- FCA (Free Carrier) can protect sellers from issues that can arise when a seller is responsible for loading goods on some other transport hired by the buyer, rather than directly on an international carrier. Under FCA, the risk passes from the seller to the buyer at the agreed upon point of delivery.
- FOB (Free on Board) means that the seller is obligated to deliver the goods on board a ship for the buyer. An FOB term can contain extensions such as “stowed” or “stowed and trimmed” to ensure that the seller fulfills certain loading requirements. With this term, sellers must know the exact requirements to which they are bound by the contract.
Sellers should pay close attention to if they are assuming risk under the terms of a contract until the goods are delivered to the buyer — especially if the customer directs the method and mode of shipment. Buyers should be the ones responsible for all that remains in their control in doing business with a seller.
Finally, it is important to note that Incoterms do not cover the point at which title (ownership of goods) transfers from seller to buyer, or the documents that a seller must provide to a buyer to clear customs.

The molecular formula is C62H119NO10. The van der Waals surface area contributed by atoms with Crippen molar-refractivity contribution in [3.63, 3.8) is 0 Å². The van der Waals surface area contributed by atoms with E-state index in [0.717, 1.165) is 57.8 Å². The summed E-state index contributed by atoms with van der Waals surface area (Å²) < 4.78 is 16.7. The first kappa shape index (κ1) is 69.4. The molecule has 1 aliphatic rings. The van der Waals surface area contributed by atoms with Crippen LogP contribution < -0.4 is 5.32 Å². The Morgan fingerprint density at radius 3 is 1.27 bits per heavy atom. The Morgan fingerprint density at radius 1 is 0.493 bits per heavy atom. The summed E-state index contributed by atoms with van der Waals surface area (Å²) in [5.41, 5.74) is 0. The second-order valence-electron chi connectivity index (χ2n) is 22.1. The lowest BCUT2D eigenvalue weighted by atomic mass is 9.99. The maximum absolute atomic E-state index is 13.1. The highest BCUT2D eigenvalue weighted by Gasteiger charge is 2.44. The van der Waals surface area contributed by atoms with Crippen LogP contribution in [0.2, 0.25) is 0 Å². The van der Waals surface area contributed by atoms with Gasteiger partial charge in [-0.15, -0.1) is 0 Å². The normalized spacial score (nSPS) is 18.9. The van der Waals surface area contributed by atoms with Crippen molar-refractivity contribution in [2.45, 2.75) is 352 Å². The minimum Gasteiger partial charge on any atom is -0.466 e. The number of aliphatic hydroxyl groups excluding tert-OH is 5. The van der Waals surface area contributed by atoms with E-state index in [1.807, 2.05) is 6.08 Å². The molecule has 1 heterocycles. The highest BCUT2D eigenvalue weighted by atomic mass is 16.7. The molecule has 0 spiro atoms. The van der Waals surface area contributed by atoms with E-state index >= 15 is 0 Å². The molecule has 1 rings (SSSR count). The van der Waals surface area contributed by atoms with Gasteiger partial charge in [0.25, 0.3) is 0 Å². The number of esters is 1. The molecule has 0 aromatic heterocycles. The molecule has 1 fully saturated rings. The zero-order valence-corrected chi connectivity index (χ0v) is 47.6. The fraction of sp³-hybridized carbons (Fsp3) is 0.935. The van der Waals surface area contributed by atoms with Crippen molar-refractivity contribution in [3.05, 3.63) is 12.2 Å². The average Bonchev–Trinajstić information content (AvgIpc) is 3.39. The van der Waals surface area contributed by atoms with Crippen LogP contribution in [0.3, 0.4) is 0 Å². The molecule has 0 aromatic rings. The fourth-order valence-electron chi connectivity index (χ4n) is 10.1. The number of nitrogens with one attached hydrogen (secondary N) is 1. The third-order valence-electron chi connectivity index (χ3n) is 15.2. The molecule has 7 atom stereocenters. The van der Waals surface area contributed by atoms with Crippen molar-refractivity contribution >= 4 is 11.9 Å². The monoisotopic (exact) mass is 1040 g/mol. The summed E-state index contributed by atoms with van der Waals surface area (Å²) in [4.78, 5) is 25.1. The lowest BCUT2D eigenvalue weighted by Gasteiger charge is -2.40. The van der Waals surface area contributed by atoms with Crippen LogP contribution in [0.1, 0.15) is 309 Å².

Incoterms offer common terminology that helps parties engage in trade activities necessary for doing business. These terms identify which party assumes the risk at each stage of a transaction involving the transport of goods. Incoterms also can outline how costs are divided between the parties of a transaction. Sellers must carefully review Incoterms rules and wording and build the right terms into their sales contracts to protect against risk and potential cost. Pick terms that only place risk on the actions you control — not also on the actions that the buyer controls.
Special thanks to Katie Berens, who assisted with this article.
About the author
Often hailed as the “plastics lawyer,” Alan Rothenbuecher has developed particular expertise in the plastics industry, enabling him to assess business trends and needs to proactively develop solutions for molders. His industry expertise has led to Rothenbuecher being selected to act as counsel for and to serve on the boards of trade associations and molders considered leaders in the plastics industry.